Communication is at the heart of chamber music. It takes many forms, most importantly the essential attempt to tune in to the composer, to interpret his innermost thoughts and feelings as passed down to us through the strange language of dots on a page, and then to translate them into sounds that can change our emotional state so profoundly.
There is the communication involved in the complex art of rehearsing, which includes perfecting intonation, ensemble, balance and style, all in the service of the greater goal of forging an interpretation and learning to project it powerfully to an audience. This process is guaranteed to cause strife. The possibilities for taking offence are endless: different personality types, different musical preferences, sensitivities of all kinds, persecution complexes, bullying, unhelpful perfectionism, and the real possibility that a player may not be able to do what is being suggested by a colleague.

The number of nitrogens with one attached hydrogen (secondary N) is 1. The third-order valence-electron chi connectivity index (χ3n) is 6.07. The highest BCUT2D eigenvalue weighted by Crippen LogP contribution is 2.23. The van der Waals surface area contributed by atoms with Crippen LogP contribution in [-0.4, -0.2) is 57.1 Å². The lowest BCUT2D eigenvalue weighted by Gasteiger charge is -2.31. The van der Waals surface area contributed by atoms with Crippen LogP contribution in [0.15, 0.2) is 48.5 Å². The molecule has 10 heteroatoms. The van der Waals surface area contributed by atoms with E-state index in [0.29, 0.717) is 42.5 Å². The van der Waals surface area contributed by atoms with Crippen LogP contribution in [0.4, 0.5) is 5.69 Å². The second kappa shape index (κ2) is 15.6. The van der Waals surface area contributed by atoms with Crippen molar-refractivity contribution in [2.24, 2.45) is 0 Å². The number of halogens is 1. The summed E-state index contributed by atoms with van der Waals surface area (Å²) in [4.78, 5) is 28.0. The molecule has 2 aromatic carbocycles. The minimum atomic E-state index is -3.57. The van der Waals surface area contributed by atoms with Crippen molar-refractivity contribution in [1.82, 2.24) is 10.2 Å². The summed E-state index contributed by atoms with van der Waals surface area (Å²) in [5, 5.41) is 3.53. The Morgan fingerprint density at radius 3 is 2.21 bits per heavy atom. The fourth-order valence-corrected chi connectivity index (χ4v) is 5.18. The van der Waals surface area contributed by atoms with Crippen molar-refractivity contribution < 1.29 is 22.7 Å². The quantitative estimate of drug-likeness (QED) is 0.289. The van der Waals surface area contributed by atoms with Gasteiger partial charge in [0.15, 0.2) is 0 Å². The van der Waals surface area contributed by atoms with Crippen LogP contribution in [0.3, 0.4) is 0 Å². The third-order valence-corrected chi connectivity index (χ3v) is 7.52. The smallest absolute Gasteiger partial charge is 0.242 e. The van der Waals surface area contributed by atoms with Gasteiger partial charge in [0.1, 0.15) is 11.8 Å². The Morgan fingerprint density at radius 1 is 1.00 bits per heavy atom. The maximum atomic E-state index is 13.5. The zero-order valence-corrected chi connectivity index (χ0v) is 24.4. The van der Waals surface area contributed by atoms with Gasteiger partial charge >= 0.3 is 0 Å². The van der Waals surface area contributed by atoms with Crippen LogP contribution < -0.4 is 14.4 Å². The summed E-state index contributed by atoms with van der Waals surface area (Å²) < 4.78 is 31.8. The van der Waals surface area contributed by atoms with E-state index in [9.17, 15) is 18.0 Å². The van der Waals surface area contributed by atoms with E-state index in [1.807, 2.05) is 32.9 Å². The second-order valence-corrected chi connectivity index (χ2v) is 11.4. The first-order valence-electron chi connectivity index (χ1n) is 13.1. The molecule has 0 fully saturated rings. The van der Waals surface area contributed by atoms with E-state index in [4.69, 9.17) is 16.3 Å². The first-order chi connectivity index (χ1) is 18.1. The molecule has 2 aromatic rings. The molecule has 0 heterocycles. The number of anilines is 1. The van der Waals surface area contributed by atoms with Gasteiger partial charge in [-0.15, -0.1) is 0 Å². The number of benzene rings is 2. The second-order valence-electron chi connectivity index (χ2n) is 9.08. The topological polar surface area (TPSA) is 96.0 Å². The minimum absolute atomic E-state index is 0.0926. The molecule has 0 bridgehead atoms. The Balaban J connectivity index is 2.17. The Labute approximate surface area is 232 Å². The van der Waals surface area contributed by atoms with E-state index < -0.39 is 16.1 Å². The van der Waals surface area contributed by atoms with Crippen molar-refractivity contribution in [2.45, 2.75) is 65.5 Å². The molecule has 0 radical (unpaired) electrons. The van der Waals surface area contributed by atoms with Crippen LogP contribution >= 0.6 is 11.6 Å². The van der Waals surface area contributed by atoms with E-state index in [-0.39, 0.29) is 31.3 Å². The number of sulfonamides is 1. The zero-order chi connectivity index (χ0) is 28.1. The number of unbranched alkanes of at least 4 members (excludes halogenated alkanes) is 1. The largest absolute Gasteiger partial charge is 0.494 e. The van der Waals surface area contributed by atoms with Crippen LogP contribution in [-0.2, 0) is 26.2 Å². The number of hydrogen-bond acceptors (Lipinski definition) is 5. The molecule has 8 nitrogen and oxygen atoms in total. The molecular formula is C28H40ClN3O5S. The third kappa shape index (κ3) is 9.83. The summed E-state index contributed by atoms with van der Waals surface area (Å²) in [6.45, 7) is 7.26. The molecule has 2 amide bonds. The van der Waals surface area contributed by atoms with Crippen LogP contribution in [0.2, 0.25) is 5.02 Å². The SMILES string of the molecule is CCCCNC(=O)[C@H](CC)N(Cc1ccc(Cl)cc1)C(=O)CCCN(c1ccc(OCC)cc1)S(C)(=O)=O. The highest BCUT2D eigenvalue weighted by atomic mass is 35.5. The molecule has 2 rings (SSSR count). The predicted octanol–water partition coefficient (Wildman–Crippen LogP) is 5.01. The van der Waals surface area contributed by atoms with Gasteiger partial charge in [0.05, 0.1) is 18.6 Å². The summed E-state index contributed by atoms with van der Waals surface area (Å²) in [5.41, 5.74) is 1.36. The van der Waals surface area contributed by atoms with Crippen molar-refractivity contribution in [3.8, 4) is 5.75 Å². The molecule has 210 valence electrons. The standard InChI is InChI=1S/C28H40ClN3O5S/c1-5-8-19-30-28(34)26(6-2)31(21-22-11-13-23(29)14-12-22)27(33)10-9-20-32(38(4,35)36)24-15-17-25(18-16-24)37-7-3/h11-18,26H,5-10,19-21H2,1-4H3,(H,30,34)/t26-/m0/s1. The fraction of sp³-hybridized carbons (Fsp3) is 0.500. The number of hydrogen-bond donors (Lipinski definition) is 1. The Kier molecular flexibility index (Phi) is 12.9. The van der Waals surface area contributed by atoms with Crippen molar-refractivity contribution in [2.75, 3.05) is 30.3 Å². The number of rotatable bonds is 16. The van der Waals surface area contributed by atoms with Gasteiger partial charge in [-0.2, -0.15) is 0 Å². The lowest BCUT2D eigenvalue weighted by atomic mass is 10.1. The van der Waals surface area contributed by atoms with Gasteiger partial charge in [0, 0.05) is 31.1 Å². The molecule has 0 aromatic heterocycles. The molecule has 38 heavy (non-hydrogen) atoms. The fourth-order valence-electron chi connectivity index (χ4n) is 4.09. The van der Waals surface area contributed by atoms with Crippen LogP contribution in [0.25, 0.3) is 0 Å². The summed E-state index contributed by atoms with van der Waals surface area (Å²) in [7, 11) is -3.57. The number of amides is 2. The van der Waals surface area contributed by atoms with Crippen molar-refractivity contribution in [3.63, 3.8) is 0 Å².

Professionals, students and amateurs, none escape these difficulties. Every quartet finds different solutions. Some shout at each other. Others barely speak at all. A first violinist may ask the cellist to tell the viola player to do more vibrato. A well-mannered rehearsal is not necessarily the best route to a great performance. Artistic temperaments and clashing musical personalities can lead to rich, multi-dimensional performances, providing they are harnessed to the common goal of serving the composer when it comes to the concert. However, for many groups, including student quartets, the opportunity is there to develop sensitivity and skill in communication, self-restraint when it is needed and assertiveness at other times, and at all times, enormous focus and creativity.
There is the communication through body language, which enables a quartet to play well together. We often talk about breathing together, as well as moving together. I sometimes ask students if they have watched the strange sport of synchronized swimming, as it has always fascinated me how these swimmers can move so perfectly together even underwater, and it is a good model for the sort of coordination through subtle cueing which we seek in chamber music playing. It requires physical ease, the ability to recognize and let go of physical (and mental) tensions which are obstacles to natural flow in movement, and to match energy levels. I use the analogy of choreography when working with quartets. Frequently the shape and quality of a movement with the bow arm plays a big part not only in good ensemble but in creating the character of sound, which in turn plays a big part in conveying the meaning, the emotion, in the music.